“This – This is history.”
Some would call Raiders of the Lost Ark the best adventure movie ever made. I was curious about this claim, so as any reasonable person would, I Googled “best adventure movie.” Sure enough, there was Raiders of the Lost Ark in the number two spot. Albeit, it was crammed between Hollywood Adventures and The Avengers, so maybe Google isn’t the best way to evaluate or categorize movies. You could use Rotten Tomatoes, which has it at #51 in the action-adventure category, but when a movie like Captain America: Civil War can clock in at #39, it helps one such as myself realize that we should stop putting so much faith in lists composed by algorithms and just watch the movies for ourselves, so this is what I did. Is Raiders of the Lost Ark the best adventure movie ever made? Maybe there’s a case to be made that it is, but either way, it’s certainly worthy of discussion.
As far as cultural impact goes, you really can’t get much bigger than Indie, and Raiders is really where it all seems to derive from. The dungeons swarming with traps, the swinging around on the whip, the chase scenes, the wit, the humor, the wonderful John Williams score – it’s all here. It’s one of those movies that’s hard to watch with fresh eyes, especially for newer generations such as myself who never experienced it in theaters without preconceptions. When I attempt to look at it as an original piece of work, however, the film is honestly stunning. Spielberg is at the height of his artistic ability and his imagination with this movie, and it launched an entire genre of movies that we still see pumped out today.
I think one of Spielberg’s greatest abilities (particularly with his early work) is that he allows his movies to be fun. Jaws, Close Encounters, eventually ET – all of these films have their thrilling moments, but not without some humor to balance it out. Part of this could be the audience he was pandering to, but it’s really such a relief to watch an older Spielberg movie and see the playfulness he used to possess before he started chasing Oscars (with just about everything after Jurassic Park.) Raiders of the Lost Ark is filled with witty banter between Indie and every other character in the film. There are silly moments within the action which feel not only earned but also appropriate given the fantastic nature of the film. Spielberg knows what his audience wants to see and delivers wholeheartedly, relishing in the wild adventure himself.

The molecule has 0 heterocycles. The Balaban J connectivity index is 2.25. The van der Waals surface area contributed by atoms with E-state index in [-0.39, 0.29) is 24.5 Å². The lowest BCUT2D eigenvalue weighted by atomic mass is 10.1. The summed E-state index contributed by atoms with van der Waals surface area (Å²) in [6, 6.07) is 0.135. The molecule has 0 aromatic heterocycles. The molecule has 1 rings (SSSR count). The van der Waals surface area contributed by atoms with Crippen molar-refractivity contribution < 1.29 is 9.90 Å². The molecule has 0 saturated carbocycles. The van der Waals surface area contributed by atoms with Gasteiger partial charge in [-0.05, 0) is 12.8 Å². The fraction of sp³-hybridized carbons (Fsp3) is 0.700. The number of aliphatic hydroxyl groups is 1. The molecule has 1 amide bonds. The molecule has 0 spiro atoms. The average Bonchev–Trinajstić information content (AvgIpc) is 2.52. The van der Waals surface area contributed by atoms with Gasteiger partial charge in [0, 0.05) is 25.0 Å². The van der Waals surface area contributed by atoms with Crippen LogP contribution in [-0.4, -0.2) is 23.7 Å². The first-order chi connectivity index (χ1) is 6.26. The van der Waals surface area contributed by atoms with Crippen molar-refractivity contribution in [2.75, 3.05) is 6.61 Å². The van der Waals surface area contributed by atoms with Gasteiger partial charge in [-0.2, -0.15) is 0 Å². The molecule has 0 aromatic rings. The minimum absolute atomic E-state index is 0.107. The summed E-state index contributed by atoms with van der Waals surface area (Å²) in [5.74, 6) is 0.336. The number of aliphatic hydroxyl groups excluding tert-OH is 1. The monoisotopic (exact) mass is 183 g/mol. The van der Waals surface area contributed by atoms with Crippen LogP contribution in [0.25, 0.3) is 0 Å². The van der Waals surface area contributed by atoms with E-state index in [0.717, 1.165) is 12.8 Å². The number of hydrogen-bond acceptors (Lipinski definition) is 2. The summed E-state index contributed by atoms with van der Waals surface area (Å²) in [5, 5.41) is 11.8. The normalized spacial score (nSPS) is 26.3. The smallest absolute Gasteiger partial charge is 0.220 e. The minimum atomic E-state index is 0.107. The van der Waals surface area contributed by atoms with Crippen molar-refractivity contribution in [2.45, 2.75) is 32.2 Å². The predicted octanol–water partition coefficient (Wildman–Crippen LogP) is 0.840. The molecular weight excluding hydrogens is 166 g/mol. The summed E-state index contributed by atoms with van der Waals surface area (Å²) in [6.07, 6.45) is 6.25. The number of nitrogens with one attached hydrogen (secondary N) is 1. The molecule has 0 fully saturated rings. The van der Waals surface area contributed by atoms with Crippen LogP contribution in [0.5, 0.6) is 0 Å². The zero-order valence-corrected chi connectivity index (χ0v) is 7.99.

Of course, a review of this movie wouldn’t be complete without praise for the leading man himself. Harrison Ford brings such a cool, heroic persona to the leading character that you can’t help but root for him despite his more off-putting qualities. It’s also a hilarious contrast to see Ford, a masculine dignified action hero, being placed in silly, demeaning circumstances such as Indie’s compulsive fear of snakes. He also brings an admirable academic quality to the character. You get to see Indiana Jones: the passionate archaeologist, and this other side of him drives his actions throughout the course of the movie as he attempts not only to bring down the Nazis but to preserve priceless relics for the good of academia. It’s hard to picture another actor carrying the role in such a heroic way, and the Indie franchise would certainly feel a lot different without Harrison Ford at the forefront.
I’ve recently decided that I should start picking out specifics from these movies that I can take with me, a sort of “here’s what I’ve learned.” With Raiders, it’s clear that you have to have a vision for what sort of film you’re making. Spielberg knew that he was making a fun adventure movie, not some brooding exploration of yada yada whatever, and this distinction pays off in every detail of his work. It’s also inspiring to note that a film regarded as one of the best of all time can be a fun, at times silly, big blockbuster adventure. More recent movies in the adventure genre may serve to discredit Indie retroactively as another cash grab in a long line of boring rehashes, but Spielberg showed in the 70s and 80s that the “summer blockbuster” can be artistically fulfilling, and it can even be considered a masterpiece. Any genre can be treated with imagination and innovation, and that’s an important fact to keep in mind moving forward while looking at movies.
Of course the greatest film of some genre is going to be subjective to an extent, but I’d say that Raiders of the Lost Ark is unquestionably one of the greats for what it aims to achieve. Steven Spielberg is at the top of his game crafting every moment of this film with love and excitement. Raiders continues to set the bar for an adventure movie of this style, and few big releases these days have such innovative concepts that change the game in the way Indiana Jones has done. It’s a film that doesn’t beg to be analyzed, simply enjoyed, and for this reason it will continue to be beloved for years to come.
Films Left to Watch: 940